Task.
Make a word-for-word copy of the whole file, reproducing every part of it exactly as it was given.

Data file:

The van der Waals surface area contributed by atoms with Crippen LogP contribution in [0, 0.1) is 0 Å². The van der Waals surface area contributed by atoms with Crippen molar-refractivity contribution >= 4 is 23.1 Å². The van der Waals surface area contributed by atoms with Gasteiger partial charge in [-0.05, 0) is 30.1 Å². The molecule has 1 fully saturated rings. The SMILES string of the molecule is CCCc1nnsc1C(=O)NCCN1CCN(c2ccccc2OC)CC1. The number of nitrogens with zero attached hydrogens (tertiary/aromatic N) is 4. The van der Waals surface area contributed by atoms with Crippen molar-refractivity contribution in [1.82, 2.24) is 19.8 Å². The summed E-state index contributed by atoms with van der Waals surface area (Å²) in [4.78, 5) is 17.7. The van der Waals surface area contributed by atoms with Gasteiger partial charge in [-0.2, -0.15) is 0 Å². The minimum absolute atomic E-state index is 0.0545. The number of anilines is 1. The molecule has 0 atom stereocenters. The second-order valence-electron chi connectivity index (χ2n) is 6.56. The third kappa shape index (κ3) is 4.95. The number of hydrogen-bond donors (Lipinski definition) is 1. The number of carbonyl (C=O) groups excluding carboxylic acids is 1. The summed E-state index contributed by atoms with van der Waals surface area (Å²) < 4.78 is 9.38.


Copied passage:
The van der Waals surface area contributed by atoms with Crippen LogP contribution in [0, 0.1) is 0 Å². The van der Waals surface area contributed by atoms with Crippen molar-refractivity contribution >= 4 is 23.1 Å². The van der Waals surface area contributed by atoms with Gasteiger partial charge in [-0.05, 0) is 30.1 Å². The molecule has 1 fully saturated rings. The SMILES string of the molecule is CCCc1nnsc1C(=O)NCCN1CCN(c2ccccc2OC)CC1. The number of nitrogens with zero attached hydrogens (tertiary/aromatic N) is 4. The van der Waals surface area contributed by atoms with Crippen molar-refractivity contribution in [1.82, 2.24) is 19.8 Å². The summed E-state index contributed by atoms with van der Waals surface area (Å²) in [4.78, 5) is 17.7. The van der Waals surface area contributed by atoms with Gasteiger partial charge in [-0.2, -0.15) is 0 Å². The minimum absolute atomic E-state index is 0.0545. The number of anilines is 1. The molecule has 0 atom stereocenters. The second-order valence-electron chi connectivity index (χ2n) is 6.56. The third kappa shape index (κ3) is 4.95. The number of hydrogen-bond donors (Lipinski definition) is 1. The number of carbonyl (C=O) groups excluding carboxylic acids is 1. The summed E-state index contributed by atoms with van der Waals surface area (Å²) < 4.78 is 9.38.